Physical and Abstract in Linguistics, a reply to Postal 'Chomsky's Foundational Admission'
Shanti Ulfsbjorninn
July 2012

Postal (2012) claims in a piquant but interesting article that the biolinguistics framework is incompatible with the nature of natural language as elucidated by a selection of Chomsky’s quotations. Postal claims that sentences and grammar are abstract objects in the platonic sense of forms, and as such it would constitute a category error to attempt to explain them with the physicalist framework of linguistic biology. We will find that Postal’s (2012) critique of the biolinguistics project is flawed for the following reasons: a) Contrary to his assertion, in order to know it is not necessary for a knower to know an object external to the knower. We know many objects which exist only in the mind (the taste of strawberries, beauty) and would have no objection to mental properties related to these being studied in line with evolutionary psychology. b) I think that according to Plato, a biologist should not even study gazelle, let alone language, because all study of the physical leads to the forms anyway, this is because the abstract forms are all that is real. c) Sentences are not forms in the platonic sense, at least in my understanding of the platonic sense of form: sentences should in fact be seen as extension rather than abstract objects, and, in any case, biolinguistics is not concerned with the status of sentences. d) Postal’s definition of physical and abstract do not correspond with notions of physical and abstract in physics, so we should not use these concepts to limit biological application to linguistics. On a general note, it appears to me that if Postal’s biological criticism, if valid, would halt a lot of work on evolutionary psychology.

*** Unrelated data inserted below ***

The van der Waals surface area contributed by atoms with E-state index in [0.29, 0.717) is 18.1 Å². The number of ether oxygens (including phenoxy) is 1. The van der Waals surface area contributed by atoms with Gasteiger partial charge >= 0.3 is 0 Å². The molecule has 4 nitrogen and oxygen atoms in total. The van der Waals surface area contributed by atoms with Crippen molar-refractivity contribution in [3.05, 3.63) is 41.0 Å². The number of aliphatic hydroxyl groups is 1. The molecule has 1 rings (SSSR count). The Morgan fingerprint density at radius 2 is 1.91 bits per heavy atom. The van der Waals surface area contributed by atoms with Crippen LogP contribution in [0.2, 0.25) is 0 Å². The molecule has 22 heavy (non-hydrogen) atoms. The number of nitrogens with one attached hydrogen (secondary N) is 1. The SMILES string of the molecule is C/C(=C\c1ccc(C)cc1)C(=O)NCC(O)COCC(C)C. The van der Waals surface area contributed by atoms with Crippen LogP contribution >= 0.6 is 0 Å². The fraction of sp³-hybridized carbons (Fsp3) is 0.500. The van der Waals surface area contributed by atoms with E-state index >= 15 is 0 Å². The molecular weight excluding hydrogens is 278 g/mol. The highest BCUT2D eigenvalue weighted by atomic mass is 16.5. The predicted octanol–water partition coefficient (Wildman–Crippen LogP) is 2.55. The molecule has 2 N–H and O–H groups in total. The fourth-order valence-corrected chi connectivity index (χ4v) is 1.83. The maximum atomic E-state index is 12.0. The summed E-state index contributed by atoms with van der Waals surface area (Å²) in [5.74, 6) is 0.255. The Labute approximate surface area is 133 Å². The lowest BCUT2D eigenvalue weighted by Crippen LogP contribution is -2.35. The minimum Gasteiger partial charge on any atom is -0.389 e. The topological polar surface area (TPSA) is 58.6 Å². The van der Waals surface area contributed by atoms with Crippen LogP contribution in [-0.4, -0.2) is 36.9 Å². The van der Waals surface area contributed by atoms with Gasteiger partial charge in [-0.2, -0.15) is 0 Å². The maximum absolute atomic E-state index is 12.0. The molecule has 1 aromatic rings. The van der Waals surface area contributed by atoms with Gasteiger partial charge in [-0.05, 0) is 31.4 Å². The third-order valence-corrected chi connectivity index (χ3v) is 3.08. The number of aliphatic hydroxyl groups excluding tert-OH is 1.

Format: [ pdf ]
Reference: lingbuzz/001572
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Published in: living room
keywords: philosophy, biolinguistics, abstract, plato, concepts, platonism, syntax, chomsky, chomskyʼs foundational assumption, semantics, syntax
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